Is “Finlandization” an Option?
The term “Finlandization”, in German Finnlandisierung, originated in the political debate of West Germany in the 1950s and 60s as a criticism of Finland’s studiedly neutral posture between “the West” and the Soviet Union during the Cold War. During that period Finland, in the interest of preserving its tenuous national sovereignty, signed a mutual assistance pact with the Soviet Union and generally maintained a cool attitude towards NATO. As you might imagine, the Finns don’t think particularly highly of the characterization. In a consummate feat of Realpolitik, the Finns effectively bowed to the East without mooning the West.
In his column this morning David Ignatius, the oracle of the prevailing wisdom in Washington, urges Finlandization on Ukraine:
Putin appears, at this writing, to have decided that Russia’s interests are better served by waiting — for the nonaligned government he expects will emerge from Sunday’s elections — than from an invasion or some radical destabilization. The Russian leader may be ready to accept a neutral country, between East and West, where Russia’s historical interests are recognized. During the Cold War, such an outcome was known as “Finlandization.”
If this Finland-like status is what Ukrainians support (and recent evidence suggests their new leaders may indeed choose this course) then it should be a welcome outcome for the West, too. Ukraine’s problems are internal; it needs ideological coherence more than territorial defense. It needs the breathing space that nonalignment can provide. The Ukrainian people can’t be barred from seeking membership in NATO or the European Union, but it’s unimaginable that either body would say yes, perhaps for decades. So Putin can breathe easier on that score.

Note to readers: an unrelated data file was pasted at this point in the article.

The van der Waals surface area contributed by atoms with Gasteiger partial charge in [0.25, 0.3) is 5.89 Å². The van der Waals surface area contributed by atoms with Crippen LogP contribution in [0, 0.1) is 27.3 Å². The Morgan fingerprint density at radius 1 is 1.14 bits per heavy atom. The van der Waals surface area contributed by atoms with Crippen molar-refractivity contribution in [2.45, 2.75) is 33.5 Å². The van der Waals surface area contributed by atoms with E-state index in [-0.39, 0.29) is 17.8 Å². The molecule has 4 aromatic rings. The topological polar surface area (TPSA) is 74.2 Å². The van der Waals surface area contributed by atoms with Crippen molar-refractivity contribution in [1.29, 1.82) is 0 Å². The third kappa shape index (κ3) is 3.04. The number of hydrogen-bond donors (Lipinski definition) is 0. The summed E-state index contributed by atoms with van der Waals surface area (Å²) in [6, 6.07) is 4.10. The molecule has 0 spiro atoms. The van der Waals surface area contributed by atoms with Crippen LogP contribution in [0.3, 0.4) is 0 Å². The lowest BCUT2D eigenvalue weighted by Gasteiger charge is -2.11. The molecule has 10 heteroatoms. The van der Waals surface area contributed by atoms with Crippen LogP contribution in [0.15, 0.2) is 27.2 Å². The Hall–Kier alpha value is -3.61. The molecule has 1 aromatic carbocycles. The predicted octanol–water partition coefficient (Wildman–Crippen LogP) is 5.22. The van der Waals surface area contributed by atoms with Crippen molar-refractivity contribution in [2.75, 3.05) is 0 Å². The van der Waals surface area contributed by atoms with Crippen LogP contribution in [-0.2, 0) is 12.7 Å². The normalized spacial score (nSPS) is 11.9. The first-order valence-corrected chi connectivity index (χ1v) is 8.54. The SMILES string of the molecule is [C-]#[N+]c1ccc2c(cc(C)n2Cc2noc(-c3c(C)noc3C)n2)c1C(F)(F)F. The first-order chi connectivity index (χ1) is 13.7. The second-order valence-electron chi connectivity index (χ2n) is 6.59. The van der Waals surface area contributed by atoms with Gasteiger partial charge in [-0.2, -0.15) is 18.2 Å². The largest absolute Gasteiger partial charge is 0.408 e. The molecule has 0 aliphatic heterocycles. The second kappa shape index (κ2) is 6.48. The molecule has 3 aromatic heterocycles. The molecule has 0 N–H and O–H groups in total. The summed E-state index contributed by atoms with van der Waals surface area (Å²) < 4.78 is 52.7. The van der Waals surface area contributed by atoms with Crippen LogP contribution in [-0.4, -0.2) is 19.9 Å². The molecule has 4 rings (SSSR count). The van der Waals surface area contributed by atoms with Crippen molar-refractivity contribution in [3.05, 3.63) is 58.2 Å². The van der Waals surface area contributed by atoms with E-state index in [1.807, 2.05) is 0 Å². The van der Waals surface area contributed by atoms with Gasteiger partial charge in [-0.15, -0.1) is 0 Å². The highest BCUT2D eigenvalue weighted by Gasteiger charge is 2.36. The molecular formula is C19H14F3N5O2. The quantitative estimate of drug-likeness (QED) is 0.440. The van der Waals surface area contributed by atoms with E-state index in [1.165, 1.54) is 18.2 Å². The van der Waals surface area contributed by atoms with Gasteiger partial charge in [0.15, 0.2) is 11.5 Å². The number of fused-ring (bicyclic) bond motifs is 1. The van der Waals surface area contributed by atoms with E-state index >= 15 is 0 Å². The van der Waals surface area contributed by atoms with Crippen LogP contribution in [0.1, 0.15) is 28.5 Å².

Several months back Zbigniew Brzezinski made a similar suggestion:
I think there is a chance for a compromise solution. And I think we should be working for it. And I think one could be still worked out in which Ukraine deals with us by wanting to move closer to Europe, but has a relationship, also, with Russia, like Finland does, both ways.
Now that Finlandization is apparently the CW does that mean it’s more or less likely? Russia is the largest country in the world and has the largest population of any European country. It has vast natural resources and, largely on the basis of those natural resources, it has a per capita GDP which, while smaller than Western European countries, is twice that of China. It will remain a regional power for the foreseeable future and, on the basis of its huge nuclear arsenal, a world power. It has enormous problems, too, not the least of which are demographic decline and rampant corruption. Neither of those will mitigate the risk Russia presents to its neighbors for the foreseeable future. Under the circumstances, for countries like Finland, Estonia, or Ukraine, Finlandization makes sense.
Why was NATO expansion our policy from 1995 to 2008? I don’t really know the answer. It think it was based on a miscalculation.
Will Putin accept a neutral Ukraine?